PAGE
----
And how many simplistic solutions to complex problems can the right sell to the public? Possibly the number is if not unlimited, at least more than the grains of sand on the beach--or in the Sahara. Mr. Bush sold simplicity in his very being. "He tried to kill my daddy" was as good a reason to engage our vast, complex, military machine as any other. And everyone rallied around the flag for a good long time, and since the actual cogs in the machine are "volunteers," it's actually likely that there will never ever be a voting majority that finds military "solutions" repulsive enough to vote for a different course. Given the lay of the land, Mr. Obama is going to spend his tenure tight-roping the various questions of the day. It's how he rolls--it's how he must roll, because there are too many interests with far more power than he can weld which block all roads to simpler, more elegant, even possibly revolutionary answers.
What's remarkably audacious, and also profoundly insulting to its more fervent followers, is the ongoing chant that Mr. Obama is the Kenyan Imposter. And the insult seems to hold, perhaps due to the underlying prejudice in the "base," a feature never brought to light and actually considered, but always denied and suppressed when challenged. Same as it ever was. The revolution will not be televised.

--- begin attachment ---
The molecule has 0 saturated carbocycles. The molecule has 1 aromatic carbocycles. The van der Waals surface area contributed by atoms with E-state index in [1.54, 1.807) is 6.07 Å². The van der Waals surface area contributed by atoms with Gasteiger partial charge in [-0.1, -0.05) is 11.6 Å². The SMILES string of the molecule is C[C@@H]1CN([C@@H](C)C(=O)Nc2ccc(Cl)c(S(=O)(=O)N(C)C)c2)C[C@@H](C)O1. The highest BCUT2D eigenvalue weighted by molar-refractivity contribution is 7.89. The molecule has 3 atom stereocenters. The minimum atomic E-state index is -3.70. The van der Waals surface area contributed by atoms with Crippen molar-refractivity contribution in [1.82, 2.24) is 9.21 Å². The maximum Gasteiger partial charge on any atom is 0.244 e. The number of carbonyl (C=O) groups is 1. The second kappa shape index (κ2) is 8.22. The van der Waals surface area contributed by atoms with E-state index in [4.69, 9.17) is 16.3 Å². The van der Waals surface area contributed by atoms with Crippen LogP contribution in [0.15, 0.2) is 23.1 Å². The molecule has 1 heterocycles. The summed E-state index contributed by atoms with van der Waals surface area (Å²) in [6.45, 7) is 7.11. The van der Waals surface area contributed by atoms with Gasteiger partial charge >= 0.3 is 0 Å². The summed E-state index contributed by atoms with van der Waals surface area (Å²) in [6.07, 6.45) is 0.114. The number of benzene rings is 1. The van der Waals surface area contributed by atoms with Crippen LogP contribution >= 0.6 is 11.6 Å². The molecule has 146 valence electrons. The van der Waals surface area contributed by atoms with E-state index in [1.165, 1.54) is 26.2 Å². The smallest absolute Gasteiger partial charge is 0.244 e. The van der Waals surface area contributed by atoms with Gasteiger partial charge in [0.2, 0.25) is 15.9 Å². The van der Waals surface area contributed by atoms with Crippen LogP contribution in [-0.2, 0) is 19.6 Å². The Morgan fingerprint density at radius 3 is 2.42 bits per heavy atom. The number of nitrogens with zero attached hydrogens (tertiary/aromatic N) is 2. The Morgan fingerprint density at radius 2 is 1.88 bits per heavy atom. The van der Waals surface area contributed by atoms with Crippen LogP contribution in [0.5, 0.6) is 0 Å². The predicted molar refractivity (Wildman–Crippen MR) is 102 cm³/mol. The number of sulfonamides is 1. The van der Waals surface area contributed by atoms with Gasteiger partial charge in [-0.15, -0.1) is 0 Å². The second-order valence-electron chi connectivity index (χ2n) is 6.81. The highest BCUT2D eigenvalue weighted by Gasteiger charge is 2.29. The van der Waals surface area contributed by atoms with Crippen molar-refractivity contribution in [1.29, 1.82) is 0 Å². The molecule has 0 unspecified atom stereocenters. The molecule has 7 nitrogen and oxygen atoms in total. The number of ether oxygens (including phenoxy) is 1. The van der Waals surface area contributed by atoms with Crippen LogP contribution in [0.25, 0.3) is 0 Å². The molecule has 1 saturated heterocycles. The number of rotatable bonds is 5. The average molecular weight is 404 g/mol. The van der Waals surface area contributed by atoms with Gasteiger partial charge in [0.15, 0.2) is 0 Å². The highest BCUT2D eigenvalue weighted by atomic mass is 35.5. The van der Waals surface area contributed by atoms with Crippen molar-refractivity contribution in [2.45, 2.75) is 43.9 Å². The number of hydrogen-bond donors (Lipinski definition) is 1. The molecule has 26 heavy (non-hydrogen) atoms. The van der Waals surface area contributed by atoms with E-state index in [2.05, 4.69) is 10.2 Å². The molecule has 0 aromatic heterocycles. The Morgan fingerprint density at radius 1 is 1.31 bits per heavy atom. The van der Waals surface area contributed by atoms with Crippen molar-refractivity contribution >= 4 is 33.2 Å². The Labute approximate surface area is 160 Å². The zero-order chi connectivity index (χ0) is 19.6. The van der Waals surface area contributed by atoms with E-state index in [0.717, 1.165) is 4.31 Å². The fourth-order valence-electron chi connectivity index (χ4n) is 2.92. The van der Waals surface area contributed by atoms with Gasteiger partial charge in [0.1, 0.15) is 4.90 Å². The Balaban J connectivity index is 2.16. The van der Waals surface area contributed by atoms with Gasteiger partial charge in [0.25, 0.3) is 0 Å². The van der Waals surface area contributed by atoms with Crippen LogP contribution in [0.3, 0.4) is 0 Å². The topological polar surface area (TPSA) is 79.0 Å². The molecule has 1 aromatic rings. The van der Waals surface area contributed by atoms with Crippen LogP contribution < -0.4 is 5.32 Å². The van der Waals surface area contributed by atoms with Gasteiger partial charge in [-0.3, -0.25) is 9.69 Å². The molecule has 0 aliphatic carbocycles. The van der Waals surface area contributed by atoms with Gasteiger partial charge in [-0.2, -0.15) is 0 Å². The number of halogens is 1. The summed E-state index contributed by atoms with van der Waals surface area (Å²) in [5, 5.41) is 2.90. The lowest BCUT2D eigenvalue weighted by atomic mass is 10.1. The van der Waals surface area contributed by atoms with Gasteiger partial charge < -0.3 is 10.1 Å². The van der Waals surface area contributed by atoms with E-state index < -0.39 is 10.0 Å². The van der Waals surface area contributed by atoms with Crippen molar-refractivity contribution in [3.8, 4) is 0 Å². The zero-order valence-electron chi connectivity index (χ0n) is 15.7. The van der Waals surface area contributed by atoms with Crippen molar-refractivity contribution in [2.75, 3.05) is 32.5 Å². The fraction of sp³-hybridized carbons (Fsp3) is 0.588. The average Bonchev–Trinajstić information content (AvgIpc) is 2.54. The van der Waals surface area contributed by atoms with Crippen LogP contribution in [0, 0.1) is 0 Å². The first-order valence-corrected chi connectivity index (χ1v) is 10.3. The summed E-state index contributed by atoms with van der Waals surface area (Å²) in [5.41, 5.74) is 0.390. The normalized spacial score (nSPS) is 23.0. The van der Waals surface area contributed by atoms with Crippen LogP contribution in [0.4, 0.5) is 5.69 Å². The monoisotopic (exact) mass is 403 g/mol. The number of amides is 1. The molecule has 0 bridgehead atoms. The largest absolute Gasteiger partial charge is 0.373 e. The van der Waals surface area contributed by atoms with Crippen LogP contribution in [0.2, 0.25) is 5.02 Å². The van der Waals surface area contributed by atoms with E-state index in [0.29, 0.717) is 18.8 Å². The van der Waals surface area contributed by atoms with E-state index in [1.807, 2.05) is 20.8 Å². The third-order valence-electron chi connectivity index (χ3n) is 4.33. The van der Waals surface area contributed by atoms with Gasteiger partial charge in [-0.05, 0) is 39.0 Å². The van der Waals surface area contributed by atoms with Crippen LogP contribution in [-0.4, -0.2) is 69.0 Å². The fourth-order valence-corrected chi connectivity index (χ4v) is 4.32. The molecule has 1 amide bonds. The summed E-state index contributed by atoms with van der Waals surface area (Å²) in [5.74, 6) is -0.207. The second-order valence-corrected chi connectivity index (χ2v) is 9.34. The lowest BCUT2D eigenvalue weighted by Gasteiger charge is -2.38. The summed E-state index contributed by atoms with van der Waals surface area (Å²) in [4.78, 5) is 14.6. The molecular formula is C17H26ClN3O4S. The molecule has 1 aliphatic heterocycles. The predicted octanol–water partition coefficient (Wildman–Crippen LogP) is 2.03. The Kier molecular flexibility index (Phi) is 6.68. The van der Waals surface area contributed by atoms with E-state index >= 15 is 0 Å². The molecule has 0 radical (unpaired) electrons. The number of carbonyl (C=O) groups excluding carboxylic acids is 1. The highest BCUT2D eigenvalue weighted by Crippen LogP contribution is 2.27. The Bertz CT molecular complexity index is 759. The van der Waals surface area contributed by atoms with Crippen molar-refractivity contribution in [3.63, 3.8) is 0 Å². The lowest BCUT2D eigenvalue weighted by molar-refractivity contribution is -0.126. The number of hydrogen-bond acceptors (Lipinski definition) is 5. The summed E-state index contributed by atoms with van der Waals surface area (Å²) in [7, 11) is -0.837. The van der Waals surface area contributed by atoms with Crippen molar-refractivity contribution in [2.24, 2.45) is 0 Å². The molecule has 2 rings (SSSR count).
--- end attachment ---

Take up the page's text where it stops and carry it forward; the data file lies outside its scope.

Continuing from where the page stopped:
Update: The "He Lost Egypt" meme has moved to the so-called "mainstream," where Dick Morris of all people said last night on Fox that the US should be using its $Billion plus leverage with the Egyptian Army in support of Mr. Mubarak. We do not know what is really happening, both in front of our eyes (television last night showed us long-distance live footage of exploding Molotov cocktails and the possible lynching of a guy in a pickup truck on a bridge), or behind the scenes in country-to-country conversations. The basic truth that the Right is driven by the fear impulse seems to lead people such as Hannity to say that no country ever found democracy via revolution or popular uprising--a patent falsehood and, moreover, a remarkable inconsistency given all that "water the tree of liberty" jive the Tea Party was spewing so recently. The mystery to me is why we--the US--always assume we can at least theoretically control big events in far off places. And it is also a mystery, albeit the question of 20-20 hindsight is involved, why we tend to never see something like the last days of Mubarak coming down the track. But of course we don't seem to really have an answer to "irrational exuberance" either, and nor are we willing to find solutions to the systematic problems raised when a policy of "irrational exuberance" is the order of the day. Indeed, the most fundamental argument offered against efforts to react proactively to the fact of global climate change is that humans can't devise solutions to such problems. This is a comforting belief, of course. Responsibility has its psychic as well as its economic burdens. If the unknown, in whatever sphere, is beyond our effect, the Bush doctrine (which Mrs. Palin might have called on to great advantage had she but possessed the wit) is our best resort: "just go to the mall." But then if we aren't smart enough to fix it is the rule, why muddle around with the Egyptian Army? As I was saying initially, Mr. Obama is making every effort to walk a tightrope. What else can he do.